3 Common PT Questions About The Shocks To Your Car: The Meniscus.

February 01, 2017 - by Maggie Henjum - in Injury & Rehabilitation

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As you can guess, my focus has transitioned slightly from this blog over the last few months to some external projects and case reports. I apologize for the lull in content – although not to worry – the sprint-like pace is returning. Thus the need to catch up on some friendly reading, and ski a few more times to stress my meniscal limits. Fortunately, coming up in mid January I jump back onto lower extremity disorders. Yes, I have had a cancel today and catching up on the blog world some interesting trends are: empathy, and meniscal research seems to have some heat behind it. In preparation for the upcoming coursework – why not empathetically talk about the meniscus.

Meniscus – I know how you feel, it’s the holidays – we have all taken a beating. I apologize that the extra 45 cookies I ate probably placed increased pressure on your already strained life. Empathy is a fantastic topic, but has been re-capped very well by the following blog: http://abetternhs.wordpress.com/2013/12/20/empathy/. I will leave that up to them, and we can chat a few common questions with recent literature in regards to the meniscus. This ones gong to be quick folks – and keep in mind – a few cancellations is not enough time for a full literature review.

What are the outcomes of a meniscal tear or repair?  

  • REPAIR OUTCOMES: Pujol et al (10 month follow up)1
    • IKDC scores good in 92% cases
    • 23 patients no signs of OA at 10 months
    • Initial healing rates did not significantly influence outcomes
    • 60% of patients demonstrated complete healing
    • 25% of partial healing
    • 15% of failure, only 12% required follow up menisectomy
  • REPAIR OUTCOMES: Lyman et al:2
    • 8.9% frequency of subsequent meniscectomies at a median follow-up of 3 years after meniscal repair
  • CONSERVATIVE OUTCOMES
    • Rathleff et al: 58% were treated successfully by conservative treatment.

References:

  1. Pujol N, Tardy N, Boisrenoult P, Beaufils P. Long-Term Outcomes of All Inside Meniscal Repair. Knee Surgery Sports Traumatol Arhtrosc. 2013.
  2. Lyman, S., Hidaka, C., Valdez, A. S., Hetsroni, I., Pan, T. J., Do, H., … Marx, R. G. (2013). Risk factors for meniscectomy after meniscal repair. The American journal of sports medicine, 41(12), 2772–8. doi:10.1177/0363546513503444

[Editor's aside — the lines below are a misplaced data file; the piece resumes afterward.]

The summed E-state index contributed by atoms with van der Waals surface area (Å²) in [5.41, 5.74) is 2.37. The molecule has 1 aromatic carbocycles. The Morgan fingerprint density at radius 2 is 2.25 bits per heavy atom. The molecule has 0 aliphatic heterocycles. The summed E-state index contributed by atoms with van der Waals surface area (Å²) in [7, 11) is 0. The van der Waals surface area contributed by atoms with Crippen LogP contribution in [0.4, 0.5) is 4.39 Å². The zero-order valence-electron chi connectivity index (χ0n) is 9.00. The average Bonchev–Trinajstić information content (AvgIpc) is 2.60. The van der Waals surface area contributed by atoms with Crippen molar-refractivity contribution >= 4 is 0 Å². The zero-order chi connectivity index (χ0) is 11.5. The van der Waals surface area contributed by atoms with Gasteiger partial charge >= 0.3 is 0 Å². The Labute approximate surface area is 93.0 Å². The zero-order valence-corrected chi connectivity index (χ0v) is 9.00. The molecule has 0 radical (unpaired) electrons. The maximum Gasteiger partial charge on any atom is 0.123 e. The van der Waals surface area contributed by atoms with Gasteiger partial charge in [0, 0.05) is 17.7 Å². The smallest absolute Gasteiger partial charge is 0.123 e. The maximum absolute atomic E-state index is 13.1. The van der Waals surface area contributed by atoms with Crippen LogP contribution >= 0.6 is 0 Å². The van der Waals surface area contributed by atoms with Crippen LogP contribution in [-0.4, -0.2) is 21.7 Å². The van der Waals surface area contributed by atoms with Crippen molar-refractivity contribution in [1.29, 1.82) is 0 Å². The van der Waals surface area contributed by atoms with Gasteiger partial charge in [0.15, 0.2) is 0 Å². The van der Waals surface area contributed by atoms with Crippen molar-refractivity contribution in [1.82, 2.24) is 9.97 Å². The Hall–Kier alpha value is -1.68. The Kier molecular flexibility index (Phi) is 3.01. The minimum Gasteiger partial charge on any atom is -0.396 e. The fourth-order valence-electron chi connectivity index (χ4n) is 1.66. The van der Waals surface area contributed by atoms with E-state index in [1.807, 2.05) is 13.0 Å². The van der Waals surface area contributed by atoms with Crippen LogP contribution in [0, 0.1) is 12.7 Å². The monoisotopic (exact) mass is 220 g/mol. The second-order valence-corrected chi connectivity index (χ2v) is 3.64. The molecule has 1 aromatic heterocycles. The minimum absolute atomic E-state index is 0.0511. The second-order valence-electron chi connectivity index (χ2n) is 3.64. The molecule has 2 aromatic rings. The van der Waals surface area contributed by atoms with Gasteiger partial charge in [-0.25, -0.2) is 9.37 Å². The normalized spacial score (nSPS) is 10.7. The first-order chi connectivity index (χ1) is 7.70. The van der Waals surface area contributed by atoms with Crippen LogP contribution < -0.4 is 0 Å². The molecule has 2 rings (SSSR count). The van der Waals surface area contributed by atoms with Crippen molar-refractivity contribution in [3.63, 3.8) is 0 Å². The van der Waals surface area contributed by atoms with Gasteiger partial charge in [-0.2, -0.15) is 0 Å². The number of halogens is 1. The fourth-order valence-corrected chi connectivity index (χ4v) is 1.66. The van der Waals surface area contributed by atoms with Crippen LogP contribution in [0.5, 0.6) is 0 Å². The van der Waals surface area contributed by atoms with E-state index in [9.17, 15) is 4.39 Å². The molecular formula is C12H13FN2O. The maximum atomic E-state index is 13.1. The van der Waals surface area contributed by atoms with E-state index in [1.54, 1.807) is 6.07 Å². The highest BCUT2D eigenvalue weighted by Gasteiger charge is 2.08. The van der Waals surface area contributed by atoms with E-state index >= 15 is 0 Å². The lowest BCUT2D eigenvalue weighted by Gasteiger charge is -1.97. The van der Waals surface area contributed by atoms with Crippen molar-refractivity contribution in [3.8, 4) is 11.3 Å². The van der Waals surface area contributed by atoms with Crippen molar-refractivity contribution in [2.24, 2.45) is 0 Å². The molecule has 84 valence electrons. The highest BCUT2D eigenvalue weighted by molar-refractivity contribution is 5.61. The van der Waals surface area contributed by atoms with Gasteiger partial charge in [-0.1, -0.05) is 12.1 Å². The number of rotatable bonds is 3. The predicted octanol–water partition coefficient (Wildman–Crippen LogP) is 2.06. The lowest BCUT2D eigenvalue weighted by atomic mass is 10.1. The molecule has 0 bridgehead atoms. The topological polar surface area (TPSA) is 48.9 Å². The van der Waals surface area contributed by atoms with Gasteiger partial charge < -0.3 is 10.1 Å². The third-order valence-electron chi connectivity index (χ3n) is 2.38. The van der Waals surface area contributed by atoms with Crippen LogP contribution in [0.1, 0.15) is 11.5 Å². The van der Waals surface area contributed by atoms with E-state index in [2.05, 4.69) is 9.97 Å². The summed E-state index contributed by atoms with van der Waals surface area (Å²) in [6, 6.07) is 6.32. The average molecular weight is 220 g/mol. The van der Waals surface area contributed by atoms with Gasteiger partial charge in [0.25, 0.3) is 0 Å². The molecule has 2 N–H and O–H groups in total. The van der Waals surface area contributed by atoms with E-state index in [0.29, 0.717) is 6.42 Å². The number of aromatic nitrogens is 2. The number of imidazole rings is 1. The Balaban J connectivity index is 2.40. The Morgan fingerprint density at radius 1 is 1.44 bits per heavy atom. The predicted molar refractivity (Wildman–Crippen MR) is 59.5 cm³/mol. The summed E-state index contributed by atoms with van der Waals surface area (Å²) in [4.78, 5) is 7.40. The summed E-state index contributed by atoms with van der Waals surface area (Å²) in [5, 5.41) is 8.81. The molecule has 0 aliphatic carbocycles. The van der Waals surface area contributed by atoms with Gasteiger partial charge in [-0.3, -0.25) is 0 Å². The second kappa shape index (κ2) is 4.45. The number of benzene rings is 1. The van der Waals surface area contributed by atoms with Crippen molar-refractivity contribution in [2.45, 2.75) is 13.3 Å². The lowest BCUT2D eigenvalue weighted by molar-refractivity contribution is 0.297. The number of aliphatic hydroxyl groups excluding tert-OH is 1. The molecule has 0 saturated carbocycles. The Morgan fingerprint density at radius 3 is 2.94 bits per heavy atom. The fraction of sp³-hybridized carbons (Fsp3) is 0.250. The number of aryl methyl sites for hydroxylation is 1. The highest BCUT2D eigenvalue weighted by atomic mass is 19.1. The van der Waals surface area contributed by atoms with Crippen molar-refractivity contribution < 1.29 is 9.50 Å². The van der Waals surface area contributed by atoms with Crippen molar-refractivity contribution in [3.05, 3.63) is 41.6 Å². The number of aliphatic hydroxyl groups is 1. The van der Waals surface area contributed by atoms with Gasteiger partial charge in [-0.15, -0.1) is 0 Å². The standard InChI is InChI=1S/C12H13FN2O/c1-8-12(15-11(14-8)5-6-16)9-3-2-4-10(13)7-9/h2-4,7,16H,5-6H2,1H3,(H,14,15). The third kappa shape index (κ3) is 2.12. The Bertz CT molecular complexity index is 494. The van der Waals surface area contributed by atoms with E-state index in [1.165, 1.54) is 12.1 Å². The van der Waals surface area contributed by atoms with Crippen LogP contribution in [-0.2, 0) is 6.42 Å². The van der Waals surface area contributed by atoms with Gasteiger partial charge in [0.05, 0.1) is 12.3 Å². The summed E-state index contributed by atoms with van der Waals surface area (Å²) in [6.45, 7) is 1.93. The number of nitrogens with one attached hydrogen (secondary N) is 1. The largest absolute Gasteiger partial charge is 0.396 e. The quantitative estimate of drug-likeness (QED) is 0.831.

3. Camilla Rams RathleffChristian Cavallius, Hans Peter Jensen,Ole Højgaard Simonsen, Sten Rasmussen, Søren Kaalund, Svend Erik Østgaard. Successful conservative treatment of patients with MRI-verified meniscal lesions. Knee Surgery, Sports Traumatology, Arthroscopy. 2013.

Best post-operative protocol for meniscal repair?

 

  • Nielsen et al:1
    • The following two protocols were compared:

Image

    • No STATISTICAL difference noted in repair failure rates. Although, noted that at 1 year follow up 7% failure in free rehabilitation and 25% failure in restricted rehabilitation and at 2 year rates were 28 and 36% respectively.
    • No statistical difference in KOOS scores

References:

  1. Lind, M., Nielsen, T., Faunø, P., Lund, B., & Christiansen, S. E. (2013). Free rehabilitation is safe after isolated meniscus repair: a prospective randomized trial comparing free with restricted rehabilitation regimens.The American journal of sports medicine, 41(12), 2753–8. doi:10.1177/0363546513505079

Is there any literature to state if I don’t get the menisectomy, that it will get worse?

 

  • To the contrary….
    • Cohen et al: There was significantly greater cartilage loss in patients post-meniscectomy at follow-up than in those who did not have meniscectomy. Cartilage loss was observed in 38% compared with 76% in patients with meniscectomy. 
    • To my knowledge no study discusses that if we don’t resect or repair the tissue that the tear worsens over time, intuitively this may make sense and may take a stab at this above statement.

Reference:

  1. Cohen SBShort CPO’Hagan TWu HTMorrison WBZoga AC. The Effect of Meniscal Tears on Cartilage Loss of the Knee: Findings on Serial MRIs. Phys Sportsmed. 2012 Sep;40(3):66-76. doi: 10.3810/psm.2012.09.1983.

 

 

Original post: December 26, 2013

 

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Maggie Henjum

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